Planet Earth

The many Americas

Gene ExpressionBy Razib KhanJul 20, 2012 5:25 AM

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One of my main hobbyhorses is that in the United States today the identities of race and religion get so much emphasis that it is easy forget the divisions among white Anglo-Protestants which persist, and to some extent serve as the scaffold for the rest of American culture. This is why I recommend Albion's Seed and The Cousins' Wars to anyone interested in American history. Often these realities of American "dark ethnicity," the divisions between Yankees and Low Country Southerners, Scots-Irish and the people of the port cities of the Northeast, get conflated with issues of class. Class is a major dimension, but it is not the only one. For example, the people of Appalachia are poor, but they are not Appalachians because they are poor. These issues of dark ethnicity rooted in "dark history" can crop up in the strangest places. For example, in The New York Times Magazine, Greg Ousley Is Sorry for Killing His Parents. Is That Enough?:

Greg remembers his early childhood being a content one — long afternoons spent tramping through the surrounding woods with his friends, family vacations to the Indiana Dunes on Lake Michigan and to visit the extended Ousley clan back in Kentucky. It was neither a materially deprived existence nor a physically abusive one. Like most other kids growing up in rural Indiana, Greg got the occasional spanking, administered by his father, but rarely anything more severe than that. Yet even at a young age, he was aware of the profoundly circumscribed orbit in which his family moved. Sociologists have long noted a tendency among many of the Appalachian transplants to the Midwest to remain separate from the larger community. The Ousleys appear to have been an extreme example of this, rarely socializing with anyone other than three sets of relatives, all first cousins of Jobie’s, and all of whom lived nearby. If easy and familiar in some ways, such tight social compacts can lead to a kind of pressure-cooker environment in times of family discord, and by the late 1980s, the Ousleys were living in constant discord.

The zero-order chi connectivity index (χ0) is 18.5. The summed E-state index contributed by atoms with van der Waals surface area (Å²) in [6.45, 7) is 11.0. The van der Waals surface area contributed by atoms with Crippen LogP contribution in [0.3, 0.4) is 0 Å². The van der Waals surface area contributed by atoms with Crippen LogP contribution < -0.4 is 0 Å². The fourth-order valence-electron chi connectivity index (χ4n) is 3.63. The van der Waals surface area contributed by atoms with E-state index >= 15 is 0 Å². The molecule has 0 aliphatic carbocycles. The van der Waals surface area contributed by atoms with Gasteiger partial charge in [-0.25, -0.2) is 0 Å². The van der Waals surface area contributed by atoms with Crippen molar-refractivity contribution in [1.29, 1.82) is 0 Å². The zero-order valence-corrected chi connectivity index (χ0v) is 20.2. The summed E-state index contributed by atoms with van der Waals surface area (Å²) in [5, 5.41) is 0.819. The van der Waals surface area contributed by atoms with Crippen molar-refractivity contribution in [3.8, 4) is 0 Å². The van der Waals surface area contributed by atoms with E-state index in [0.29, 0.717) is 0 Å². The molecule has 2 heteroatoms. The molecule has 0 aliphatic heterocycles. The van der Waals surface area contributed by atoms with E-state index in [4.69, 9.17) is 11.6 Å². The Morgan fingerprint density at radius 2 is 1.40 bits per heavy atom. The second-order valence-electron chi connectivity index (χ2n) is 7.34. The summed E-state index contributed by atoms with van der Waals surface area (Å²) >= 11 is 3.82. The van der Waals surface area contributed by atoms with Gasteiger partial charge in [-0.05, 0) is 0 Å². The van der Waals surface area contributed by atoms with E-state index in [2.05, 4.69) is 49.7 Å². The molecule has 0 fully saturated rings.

I first became aware of this subculture due to a news story last fall about a high school in Cleveland where most of the students were drawn from these Appalachian families. Almost no one from the high school went to college, and administrators were trying to change attitudes about higher education. As someone who takes an interest in regional subcultures I was surprised to find out about this group. Though I was aware of long term Scots-Irish migration to Midwestern cities (the outriders of the "Butternuts"), I was still surprised to find out that these sorts of communities still persisted in a culturally distinct fashion in the north. You can find more in High Mountains Rising.

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